How does a balanced scuba diving regulator work? That can be a complicated question that I’m going to try and answer as simply as possible.
Forget right now whether we are talking about a piston type diving regulator or a diaphragm type. The principle is the same even if the actual hardware is different.
The purpose of The first stage of a scuba regulator is to take the high pressure in the tank, which you can’t breathe, and reduce it into low pressure air which you can.
A balanced regulator keeps the pressure of this breathable air the same, 145-150 psi above ambient pressure, no matter what depth you are at or what the pressure of the air is in your tank.
When you go up or down the pressure of the water around you (ambient pressure) changes, and as you breathe the pressure you have in your tank drops. A balanced diving regulator should “breathe” the same no matter what.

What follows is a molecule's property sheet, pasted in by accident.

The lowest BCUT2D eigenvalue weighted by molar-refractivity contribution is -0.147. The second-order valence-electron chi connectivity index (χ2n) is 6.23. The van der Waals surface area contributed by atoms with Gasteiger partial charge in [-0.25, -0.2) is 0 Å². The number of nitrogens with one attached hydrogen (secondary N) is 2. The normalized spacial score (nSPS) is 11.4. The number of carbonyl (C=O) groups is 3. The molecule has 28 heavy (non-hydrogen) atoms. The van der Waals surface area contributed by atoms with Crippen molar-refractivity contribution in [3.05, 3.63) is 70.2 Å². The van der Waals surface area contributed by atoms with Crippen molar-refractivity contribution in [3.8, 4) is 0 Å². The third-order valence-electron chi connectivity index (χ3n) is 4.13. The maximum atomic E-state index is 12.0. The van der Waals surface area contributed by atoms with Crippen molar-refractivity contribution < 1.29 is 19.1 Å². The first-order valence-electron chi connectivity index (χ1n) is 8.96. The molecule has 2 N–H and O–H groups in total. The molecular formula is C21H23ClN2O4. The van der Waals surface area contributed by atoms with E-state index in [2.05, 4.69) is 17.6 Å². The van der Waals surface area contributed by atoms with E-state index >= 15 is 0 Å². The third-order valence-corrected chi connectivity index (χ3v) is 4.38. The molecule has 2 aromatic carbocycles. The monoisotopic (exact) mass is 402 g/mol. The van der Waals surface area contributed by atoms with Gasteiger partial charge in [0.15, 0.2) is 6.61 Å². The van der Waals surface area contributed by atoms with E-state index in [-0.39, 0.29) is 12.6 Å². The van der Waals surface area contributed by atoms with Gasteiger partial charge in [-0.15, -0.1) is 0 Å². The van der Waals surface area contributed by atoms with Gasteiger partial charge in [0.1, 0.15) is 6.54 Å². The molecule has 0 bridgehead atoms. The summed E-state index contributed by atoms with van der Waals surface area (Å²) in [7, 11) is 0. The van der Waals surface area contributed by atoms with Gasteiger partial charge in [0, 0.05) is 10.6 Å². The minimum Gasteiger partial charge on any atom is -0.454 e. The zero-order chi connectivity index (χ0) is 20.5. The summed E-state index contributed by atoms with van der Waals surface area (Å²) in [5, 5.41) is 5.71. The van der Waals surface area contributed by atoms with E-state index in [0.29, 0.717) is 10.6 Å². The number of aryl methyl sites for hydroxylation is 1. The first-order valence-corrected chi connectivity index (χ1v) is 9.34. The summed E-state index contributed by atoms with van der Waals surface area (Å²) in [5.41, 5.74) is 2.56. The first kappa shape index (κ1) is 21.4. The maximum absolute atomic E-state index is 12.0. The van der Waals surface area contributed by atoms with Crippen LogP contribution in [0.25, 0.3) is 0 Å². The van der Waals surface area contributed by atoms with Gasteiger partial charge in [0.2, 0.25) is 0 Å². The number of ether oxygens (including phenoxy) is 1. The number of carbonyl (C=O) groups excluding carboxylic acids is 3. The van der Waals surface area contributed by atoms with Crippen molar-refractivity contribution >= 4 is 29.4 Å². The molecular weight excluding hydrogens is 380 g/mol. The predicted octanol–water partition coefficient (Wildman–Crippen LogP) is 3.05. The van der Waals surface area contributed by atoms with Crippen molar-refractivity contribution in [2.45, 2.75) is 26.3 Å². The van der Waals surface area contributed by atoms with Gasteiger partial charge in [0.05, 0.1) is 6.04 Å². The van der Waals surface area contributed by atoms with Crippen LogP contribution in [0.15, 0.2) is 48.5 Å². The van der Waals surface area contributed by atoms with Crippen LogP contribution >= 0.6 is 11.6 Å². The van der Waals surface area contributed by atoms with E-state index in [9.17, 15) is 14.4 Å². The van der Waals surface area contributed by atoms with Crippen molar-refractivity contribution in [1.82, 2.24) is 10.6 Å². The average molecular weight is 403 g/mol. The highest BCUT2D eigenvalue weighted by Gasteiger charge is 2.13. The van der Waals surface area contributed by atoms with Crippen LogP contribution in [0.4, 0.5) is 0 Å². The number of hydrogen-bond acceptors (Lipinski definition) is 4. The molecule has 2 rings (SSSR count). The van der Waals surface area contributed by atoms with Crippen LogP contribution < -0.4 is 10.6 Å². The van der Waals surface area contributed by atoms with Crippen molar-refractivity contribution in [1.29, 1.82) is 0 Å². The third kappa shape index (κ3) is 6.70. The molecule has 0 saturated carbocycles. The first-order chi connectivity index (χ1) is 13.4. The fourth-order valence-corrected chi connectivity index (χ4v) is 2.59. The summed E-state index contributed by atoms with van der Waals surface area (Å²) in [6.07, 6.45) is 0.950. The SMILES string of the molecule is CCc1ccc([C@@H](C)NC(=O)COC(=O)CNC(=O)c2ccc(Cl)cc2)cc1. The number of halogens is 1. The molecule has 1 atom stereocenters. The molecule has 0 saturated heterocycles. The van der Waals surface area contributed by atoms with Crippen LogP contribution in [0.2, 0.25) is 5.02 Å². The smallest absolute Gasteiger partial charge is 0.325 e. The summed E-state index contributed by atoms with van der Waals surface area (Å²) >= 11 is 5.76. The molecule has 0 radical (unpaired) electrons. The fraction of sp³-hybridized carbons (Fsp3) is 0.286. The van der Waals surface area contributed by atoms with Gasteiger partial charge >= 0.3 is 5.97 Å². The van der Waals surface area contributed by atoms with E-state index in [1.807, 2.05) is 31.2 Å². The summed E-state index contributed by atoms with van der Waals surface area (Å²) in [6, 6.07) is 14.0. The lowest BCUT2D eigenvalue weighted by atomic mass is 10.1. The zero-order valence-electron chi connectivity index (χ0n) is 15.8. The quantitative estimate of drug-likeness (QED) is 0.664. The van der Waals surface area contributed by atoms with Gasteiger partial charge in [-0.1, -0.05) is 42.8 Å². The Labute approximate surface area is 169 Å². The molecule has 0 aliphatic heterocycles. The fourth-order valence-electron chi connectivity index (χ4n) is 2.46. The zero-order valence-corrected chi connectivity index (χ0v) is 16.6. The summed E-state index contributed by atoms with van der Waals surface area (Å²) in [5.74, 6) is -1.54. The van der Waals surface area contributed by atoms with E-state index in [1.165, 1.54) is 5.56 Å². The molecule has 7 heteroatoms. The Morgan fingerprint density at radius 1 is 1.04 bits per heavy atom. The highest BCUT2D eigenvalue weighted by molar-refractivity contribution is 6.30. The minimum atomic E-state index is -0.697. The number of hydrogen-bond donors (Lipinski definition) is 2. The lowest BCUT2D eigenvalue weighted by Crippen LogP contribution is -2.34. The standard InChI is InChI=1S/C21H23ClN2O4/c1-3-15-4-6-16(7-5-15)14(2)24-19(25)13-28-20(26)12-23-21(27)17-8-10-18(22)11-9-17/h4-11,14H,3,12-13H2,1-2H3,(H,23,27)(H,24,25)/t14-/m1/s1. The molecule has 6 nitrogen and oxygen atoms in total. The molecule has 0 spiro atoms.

Balanced Piston Scuba Diving Regulator
Here is a simplified balanced piston style scuba regulator diagram.
At rest the pressure in the Intermediate chamber is greater than the Ambient water pressure. This is pushing the piston to the right, against the spring and seating the valve firmly, cutting off the HP air flow from your tank.
When you take a breath trough the second stage, the pressure in the intermediate chamber drops and the ambient water pressure and spring push the piston to the left, unseating the valve and letting air flow through the valve from the HP chamber.
When you stop taking air from the second stage, the pressure in the intermediate chamber rises and works to push the piston back to the right, seating the valve and stopping the air flow.